# Relationship between Concepts of National Income at Market Price and Factor Cost

After discussing several key concepts of national income at market price as well as at factor cost, in this article, we attempt to establish the relationship between concepts of national income at market price and factor cost.

As we know that various concepts of national income can be measured in terms of market price as well as factor cost. If such concepts are measured in terms of market price that represents the expenditure approach and if they are measured in terms of factor cost, then that represents the income approach of measuring national income.

There is a difference between market price and factor cost due to the inclusion of net indirect tax by the market price. Thus, if the amount of net indirect tax is added to factor cost then the resulting amount will become the market price. It means factor cost can become the market price of the value of the net indirect tax added to the value of factor cost. Here the net indirect tax is indirect tax minus production subsidies.

With this note, we can develop the relationship between market price and factor cost and accordingly between values of components of national income at market price and factor cost.

For example, if the value of Gross Domestic Product (GDP) is given at market price then by deducing the value of net indirect tax from GDP at the market price we can get the value of GDP at factor cost. Similarly, if GDP at factor cost is given then by adding the value of net indirect tax to GDP at factor cost, we easily can obtain the value of GDP at market price.

Since market price includes the amount of net indirect tax, generally the value of concepts of national income in terms of the market price is higher than that of a factor cost.

The relationship between concepts of national income at market price and factor cost can be presented with help of the following expression and table.

Market Price (MP) = Factor Cost (FC) + Net Indirect Tax (NIT)

Factor Cost (FC) = Market Price – Net Indirect Tax (NIT)

Where Net Indirect Tax (NIT) = Indirect Tax – Business Subsidies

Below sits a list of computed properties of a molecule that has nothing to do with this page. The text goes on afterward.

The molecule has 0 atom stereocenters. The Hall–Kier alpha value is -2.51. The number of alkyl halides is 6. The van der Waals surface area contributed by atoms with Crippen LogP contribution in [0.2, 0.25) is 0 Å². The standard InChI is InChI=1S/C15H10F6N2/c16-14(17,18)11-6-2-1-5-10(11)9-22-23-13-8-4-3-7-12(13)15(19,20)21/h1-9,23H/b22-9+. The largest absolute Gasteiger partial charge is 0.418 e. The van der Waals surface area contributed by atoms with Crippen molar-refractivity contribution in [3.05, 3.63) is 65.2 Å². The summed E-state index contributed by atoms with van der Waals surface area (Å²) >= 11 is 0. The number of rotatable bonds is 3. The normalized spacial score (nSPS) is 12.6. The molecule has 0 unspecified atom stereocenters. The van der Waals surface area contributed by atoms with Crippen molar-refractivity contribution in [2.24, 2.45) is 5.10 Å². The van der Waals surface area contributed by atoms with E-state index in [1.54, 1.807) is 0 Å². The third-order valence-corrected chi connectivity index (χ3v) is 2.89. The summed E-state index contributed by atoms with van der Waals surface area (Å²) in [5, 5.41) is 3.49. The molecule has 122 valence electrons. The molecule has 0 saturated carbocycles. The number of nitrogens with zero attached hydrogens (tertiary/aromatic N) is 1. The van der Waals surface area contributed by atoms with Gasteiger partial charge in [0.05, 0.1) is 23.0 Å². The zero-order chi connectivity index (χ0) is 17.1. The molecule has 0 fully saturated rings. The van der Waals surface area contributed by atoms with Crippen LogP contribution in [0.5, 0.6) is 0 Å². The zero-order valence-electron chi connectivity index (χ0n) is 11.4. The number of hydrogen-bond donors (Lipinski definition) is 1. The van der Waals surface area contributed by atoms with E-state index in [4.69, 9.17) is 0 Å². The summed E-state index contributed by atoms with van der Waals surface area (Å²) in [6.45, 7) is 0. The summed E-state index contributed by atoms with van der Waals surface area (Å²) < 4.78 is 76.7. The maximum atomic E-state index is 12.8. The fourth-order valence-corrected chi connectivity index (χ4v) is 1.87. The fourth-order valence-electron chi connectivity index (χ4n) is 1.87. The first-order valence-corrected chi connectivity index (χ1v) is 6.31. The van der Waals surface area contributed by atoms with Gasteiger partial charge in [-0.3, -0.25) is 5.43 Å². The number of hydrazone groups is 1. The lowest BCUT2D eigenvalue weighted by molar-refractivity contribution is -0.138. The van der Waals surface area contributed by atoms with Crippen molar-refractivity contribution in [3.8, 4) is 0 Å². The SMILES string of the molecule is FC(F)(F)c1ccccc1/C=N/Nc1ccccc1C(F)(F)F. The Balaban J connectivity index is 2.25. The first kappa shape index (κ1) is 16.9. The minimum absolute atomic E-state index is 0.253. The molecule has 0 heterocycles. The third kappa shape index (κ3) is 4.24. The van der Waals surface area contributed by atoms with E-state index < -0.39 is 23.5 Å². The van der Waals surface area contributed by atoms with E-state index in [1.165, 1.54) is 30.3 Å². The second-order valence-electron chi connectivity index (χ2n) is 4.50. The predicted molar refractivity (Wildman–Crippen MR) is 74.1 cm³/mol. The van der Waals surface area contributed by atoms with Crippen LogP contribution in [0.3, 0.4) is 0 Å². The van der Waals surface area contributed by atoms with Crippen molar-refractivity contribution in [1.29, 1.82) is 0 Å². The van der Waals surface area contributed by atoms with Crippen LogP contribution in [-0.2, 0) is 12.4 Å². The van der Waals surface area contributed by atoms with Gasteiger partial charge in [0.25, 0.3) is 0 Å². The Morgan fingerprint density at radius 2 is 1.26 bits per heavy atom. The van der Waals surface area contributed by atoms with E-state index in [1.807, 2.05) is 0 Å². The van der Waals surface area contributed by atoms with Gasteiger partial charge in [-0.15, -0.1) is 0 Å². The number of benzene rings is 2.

See the following cases

Case- I

If the gross domestic product (GDP) at MP = \$2000, Net factor income from abroad (NFIA) = \$ 50, Depreciation = \$10, Indirect Tax = \$ 30, Subsidy = \$20, then compute NDP, GNP, and NNP at market price and then convert them into factor cost.

Solution

Here given

Gross domestic product (GDP) = \$ 2000

Net factor income from abroad (NFIA) = \$50

Indirect tax = \$ 30

Subsidy = \$20

Depreciation = \$ 10

Now calculation of NDP, GNP, and NNP at the Market Price

As we know

Net domestic product (NDP) at Market Price = GDP at MP – Depreciation = \$2000-\$ 10 = \$1990

Gross national product (GNP) at Market Price = GDP at MP + NFIA = \$2000+\$50 = \$2050

Net national product (NNP) at Market Price = GNP at MP – Depreciation = \$2050 – \$10 = \$2040

Or

NNP at MP = NDP at MP + NFIA = \$ 1990+\$50 = \$ 2040

Again, converting conceits of national income at market price into factor cost

So, we know that

GDP at Factor Cost = GDP at MP – NIT = \$2000-\$10 = \$1990

NDP at Factor Cost = NDP at MP – NIT = \$1990-\$10 = \$1980

GNP at Factor Cost = GNP at MP -NIT= \$2050-\$10 = \$2040

NNP at Factor Cost = NNP at MP – NIT = \$2040-\$10 = \$2030

Where NIT = Indirect tax – Subsidy = \$30-\$20 = \$ 10

Therefore, value at a market price easily can be transformed into value at factor cost by reducing the amount of net indirect tax.

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